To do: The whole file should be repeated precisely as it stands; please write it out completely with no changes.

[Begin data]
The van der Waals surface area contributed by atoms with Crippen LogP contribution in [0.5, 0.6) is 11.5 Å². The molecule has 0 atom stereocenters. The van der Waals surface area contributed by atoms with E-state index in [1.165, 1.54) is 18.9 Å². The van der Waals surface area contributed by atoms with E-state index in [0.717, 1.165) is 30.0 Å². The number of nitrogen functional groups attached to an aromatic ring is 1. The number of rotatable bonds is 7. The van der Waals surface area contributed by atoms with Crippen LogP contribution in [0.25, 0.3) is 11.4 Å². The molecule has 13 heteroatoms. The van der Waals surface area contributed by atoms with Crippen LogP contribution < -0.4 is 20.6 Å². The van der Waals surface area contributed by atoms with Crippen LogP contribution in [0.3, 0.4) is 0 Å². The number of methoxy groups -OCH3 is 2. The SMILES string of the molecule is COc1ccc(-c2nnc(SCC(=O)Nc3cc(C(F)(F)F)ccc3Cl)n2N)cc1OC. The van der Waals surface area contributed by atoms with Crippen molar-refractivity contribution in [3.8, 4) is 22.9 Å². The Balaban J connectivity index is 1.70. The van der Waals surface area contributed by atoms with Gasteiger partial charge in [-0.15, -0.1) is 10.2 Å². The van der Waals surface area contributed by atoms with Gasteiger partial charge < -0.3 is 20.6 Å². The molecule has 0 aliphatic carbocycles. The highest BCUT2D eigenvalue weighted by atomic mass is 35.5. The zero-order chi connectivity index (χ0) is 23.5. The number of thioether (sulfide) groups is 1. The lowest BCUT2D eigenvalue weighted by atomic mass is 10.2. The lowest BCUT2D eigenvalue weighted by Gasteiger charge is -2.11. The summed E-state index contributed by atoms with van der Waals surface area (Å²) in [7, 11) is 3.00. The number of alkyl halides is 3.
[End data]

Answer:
The van der Waals surface area contributed by atoms with Crippen LogP contribution in [0.5, 0.6) is 11.5 Å². The molecule has 0 atom stereocenters. The van der Waals surface area contributed by atoms with E-state index in [1.165, 1.54) is 18.9 Å². The van der Waals surface area contributed by atoms with E-state index in [0.717, 1.165) is 30.0 Å². The number of nitrogen functional groups attached to an aromatic ring is 1. The number of rotatable bonds is 7. The van der Waals surface area contributed by atoms with Crippen LogP contribution in [0.25, 0.3) is 11.4 Å². The molecule has 13 heteroatoms. The van der Waals surface area contributed by atoms with Crippen LogP contribution < -0.4 is 20.6 Å². The van der Waals surface area contributed by atoms with Crippen LogP contribution in [0.3, 0.4) is 0 Å². The number of methoxy groups -OCH3 is 2. The SMILES string of the molecule is COc1ccc(-c2nnc(SCC(=O)Nc3cc(C(F)(F)F)ccc3Cl)n2N)cc1OC. The van der Waals surface area contributed by atoms with Crippen molar-refractivity contribution in [3.8, 4) is 22.9 Å². The Balaban J connectivity index is 1.70. The van der Waals surface area contributed by atoms with Gasteiger partial charge in [-0.15, -0.1) is 10.2 Å². The van der Waals surface area contributed by atoms with Gasteiger partial charge < -0.3 is 20.6 Å². The molecule has 0 aliphatic carbocycles. The highest BCUT2D eigenvalue weighted by atomic mass is 35.5. The zero-order chi connectivity index (χ0) is 23.5. The number of thioether (sulfide) groups is 1. The lowest BCUT2D eigenvalue weighted by atomic mass is 10.2. The lowest BCUT2D eigenvalue weighted by Gasteiger charge is -2.11. The summed E-state index contributed by atoms with van der Waals surface area (Å²) in [7, 11) is 3.00. The number of alkyl halides is 3.